Cold War Warrior Defending: The Moral Beacon of the World
Boise State University
Two 50-minute class periods or
one two-hour block class period
Subject Matter: U.S.
Through the use
of video clips students will journey back in time to the 1980s to explore
the social atmosphere of this era. Students will explore the figure of
President Reagan to gain insight into his motives for his domestic and
foreign policies. In the process of exploring Reagan's policies the student
will evaluate the impact his decisions made on the common citizen and
Students will be able to:
- Identify President Reagan's domestic and foreign
- Describe America's attitude toward communism
during this era;
- List the characteristics of Reagan which endeared
him to the American people;
- Explain why some Americans spoke out against
Reagan's foreign policy.
From the State of Idaho Department of Education
Learning Standards for Social Studies, available online at http://www.IdahoAchieves.com:
- Standard 496: Students will understand
the political, social, and economic responses to industrialization and
technological innovations that have occurred in the United States.
- Standard 497: Students will understand
significant conflicts in United States History.
From the Boise School District Curriculum available
online at http://www.sd01.k12.id.us/curriculum/secondsocial/ushistory_11.html
- Student Objective 1321.22: Understand
the events leading to the end of the Cold War and the role of the United
States in post-Cold War conflicts around the world.
Reagan (The American Experience) Part
1 & 2, Produced by Austin Hoyt and Adriana Bosch, Videocassette Dist.
By PBS Home Video, 1998
For each student:
Pen and Notebook
Discussion Question Handout (See
Prep For Teachers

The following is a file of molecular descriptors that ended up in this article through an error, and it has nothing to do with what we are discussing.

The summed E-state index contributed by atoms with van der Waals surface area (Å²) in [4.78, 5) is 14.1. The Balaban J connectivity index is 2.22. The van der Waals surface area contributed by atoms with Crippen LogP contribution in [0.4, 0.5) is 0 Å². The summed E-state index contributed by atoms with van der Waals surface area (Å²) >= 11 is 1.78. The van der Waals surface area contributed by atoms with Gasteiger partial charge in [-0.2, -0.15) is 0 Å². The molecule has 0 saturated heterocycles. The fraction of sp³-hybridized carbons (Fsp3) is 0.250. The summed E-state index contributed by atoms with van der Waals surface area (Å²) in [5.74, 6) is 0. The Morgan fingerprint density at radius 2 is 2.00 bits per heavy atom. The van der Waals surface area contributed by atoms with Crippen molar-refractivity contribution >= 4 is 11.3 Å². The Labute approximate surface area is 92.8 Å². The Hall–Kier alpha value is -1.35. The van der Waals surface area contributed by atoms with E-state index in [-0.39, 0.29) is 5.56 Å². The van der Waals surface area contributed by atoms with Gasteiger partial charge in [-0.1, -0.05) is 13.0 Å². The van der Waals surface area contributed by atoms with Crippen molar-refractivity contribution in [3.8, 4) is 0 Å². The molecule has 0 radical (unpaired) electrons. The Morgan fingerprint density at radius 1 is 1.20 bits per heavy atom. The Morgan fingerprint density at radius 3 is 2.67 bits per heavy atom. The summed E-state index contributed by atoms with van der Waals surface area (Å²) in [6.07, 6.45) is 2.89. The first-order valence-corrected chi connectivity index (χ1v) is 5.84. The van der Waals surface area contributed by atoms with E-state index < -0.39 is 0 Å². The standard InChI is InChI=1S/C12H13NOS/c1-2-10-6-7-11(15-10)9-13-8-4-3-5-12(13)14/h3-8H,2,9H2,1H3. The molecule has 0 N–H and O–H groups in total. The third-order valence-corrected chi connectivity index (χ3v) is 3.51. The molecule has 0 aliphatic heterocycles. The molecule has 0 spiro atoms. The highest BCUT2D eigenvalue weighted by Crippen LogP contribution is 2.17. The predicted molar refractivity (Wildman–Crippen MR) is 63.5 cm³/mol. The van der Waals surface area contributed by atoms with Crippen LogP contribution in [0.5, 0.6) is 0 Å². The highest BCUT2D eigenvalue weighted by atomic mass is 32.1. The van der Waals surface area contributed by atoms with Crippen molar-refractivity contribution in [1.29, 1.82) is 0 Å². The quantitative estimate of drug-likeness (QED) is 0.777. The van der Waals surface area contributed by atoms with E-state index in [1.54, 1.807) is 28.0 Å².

Prior to teaching this lesson, bookmark the Web
sites on all computers. You may want to photocopy some of the articles
if limited numbers of computers are available. Provide each student with
a photocopy of the video discussion sheet.
On the front white board list the following questions for students to
ponder as they enter the classroom:
- According to the Constitution of the United
States, what are the qualifications needed in a president?
- Are there any other qualifications that Americans
have deemed necessary not included in the constitution?
- What specific qualities made Reagan a popular
choice for president by the American people?
Students will proceed to answer these questions in their journals for
the first five minutes of class. Then the instructor will lead a short
discussion on the questions in order to have verbal feedback from students.
Ask students what images come to mind when they hear the words "Cold War"?
(Students may respond with statements such as communism, Soviet Union,
Arms Race, and nuclear weapons.)
Give students a brief background of the 1980's era. It was a time according
to the American Experience series when America had the most ideological
President in his speeches and was very pragmatic (practical) in his actions.
President Reagan was a person who was full of contradictions:
- He believed in balanced budgets but never had
- He hated nuclear weapons yet he built them
by the thousands.
Reagan saw the United States as a shining city
on a hill to be a beacon of freedom to the rest of the world. He sought
to fix economic problems with his supply side economic plan. He cut big
government and gave the American public a 30% cut in taxes. Yet all the
while he started to build up the American military.
Explain to the students that they will now be watching a piece of the
video concerning the atmosphere of the country as Reagan entered office.
Focus For Media Interaction
Instruct students to look for comparisons between President Reagan's character
and the historic figure of FDR during this video clip. Students may list
these characteristics on the discussion question
Insert American Experience, Reagan Pt 1. (tape
2) into the VCR. The tape is to start nine minutes from the beginning